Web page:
Undi’s poster won first place in the social sciences category in last year’s poster competition on Oct. 30, 2014.
Interested in pursuing this avenue as a faculty member or student? Here’s more information about the annual program.
About the Award
Last year, undergraduate students were eligible to compete for 1 of up to 82 awards. Students have the opportunity to be mentored full-time with a professor of their choice for 16 weeks, to receive a $6,000 award and to gain valuable experience in their field of interest. There were 150 applications received.
Who is eligible?
- Full-time U of M students (must be enrolled in 24 credit hours at the March 19th voluntary withdrawal date)
- Have completed a minimum 24 credit hours at the University of Manitoba
- Minimum degree GPA of 3.0 based on all credits completed at the time of application
- Cannot be held in conjunction with other competitive awards such as the Natural Sciences and Engineering Research Council of Canada’s Undergraduate Research Summer Award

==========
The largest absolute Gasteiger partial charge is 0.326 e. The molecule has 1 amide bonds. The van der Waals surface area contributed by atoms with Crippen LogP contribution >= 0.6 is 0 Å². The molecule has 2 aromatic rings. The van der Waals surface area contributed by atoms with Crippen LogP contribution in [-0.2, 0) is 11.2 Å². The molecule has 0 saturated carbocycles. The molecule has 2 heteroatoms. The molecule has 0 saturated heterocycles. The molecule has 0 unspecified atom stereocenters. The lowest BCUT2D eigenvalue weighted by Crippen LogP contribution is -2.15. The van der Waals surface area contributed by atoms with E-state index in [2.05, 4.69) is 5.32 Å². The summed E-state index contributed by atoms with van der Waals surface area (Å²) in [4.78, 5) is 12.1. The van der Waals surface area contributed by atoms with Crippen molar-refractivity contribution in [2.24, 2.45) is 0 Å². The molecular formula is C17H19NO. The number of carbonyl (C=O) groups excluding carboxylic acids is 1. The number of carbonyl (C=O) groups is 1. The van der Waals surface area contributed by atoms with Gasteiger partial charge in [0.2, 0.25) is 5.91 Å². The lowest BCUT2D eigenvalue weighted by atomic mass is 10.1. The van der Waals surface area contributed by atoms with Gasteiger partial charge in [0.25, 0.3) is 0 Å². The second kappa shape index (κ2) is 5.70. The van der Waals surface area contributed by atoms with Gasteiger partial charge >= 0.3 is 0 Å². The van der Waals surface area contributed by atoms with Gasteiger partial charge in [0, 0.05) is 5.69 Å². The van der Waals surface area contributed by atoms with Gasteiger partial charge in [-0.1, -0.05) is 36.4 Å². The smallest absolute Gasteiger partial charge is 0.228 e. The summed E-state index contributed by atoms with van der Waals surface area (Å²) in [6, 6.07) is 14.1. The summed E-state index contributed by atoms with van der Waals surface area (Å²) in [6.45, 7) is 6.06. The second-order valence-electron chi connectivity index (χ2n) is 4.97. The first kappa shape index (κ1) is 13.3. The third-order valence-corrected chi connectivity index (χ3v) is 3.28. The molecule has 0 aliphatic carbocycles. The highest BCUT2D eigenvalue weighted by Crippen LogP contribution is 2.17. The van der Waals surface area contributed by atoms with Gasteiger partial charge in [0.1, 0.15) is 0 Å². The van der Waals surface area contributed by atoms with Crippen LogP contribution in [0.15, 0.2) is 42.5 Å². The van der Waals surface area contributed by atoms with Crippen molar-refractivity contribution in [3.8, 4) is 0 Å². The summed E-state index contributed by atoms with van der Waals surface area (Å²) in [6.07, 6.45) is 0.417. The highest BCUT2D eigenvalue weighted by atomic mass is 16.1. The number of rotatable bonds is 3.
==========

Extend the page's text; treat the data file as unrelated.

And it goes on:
- Students who will be graduating in the Spring (May convocation) in which this award is tenable will not be eligible for the award
- This award cannot be held more than twice by any recipient during their undergraduate program(s) at the University of Manitoba
New for 2015:
- Students must notify our office in advance of any travel off campus that relates to this award. Please indicate any off-campus activity on acceptance form. If you become aware of any off-campus activity as a part of this award after the acceptance has been submitted, please notify office by email before activity occurs.
- Students must receive approval from our office for any changes to their award experience. For example, if you are no longer able to be supervised by the professor listed on your application you must receive approval for any changes.
IF YOU ARE A STUDENT, WHAT DO YOU NEED TO DO?
1. Interview two professors (must be full-time university professors, not adjuncts or Instructors) to find out more about their areas of research, scholarly work or creative activity.
2. Write two 150-word summaries based on the two professors you have interviewed on their research, scholarly work or creative activities.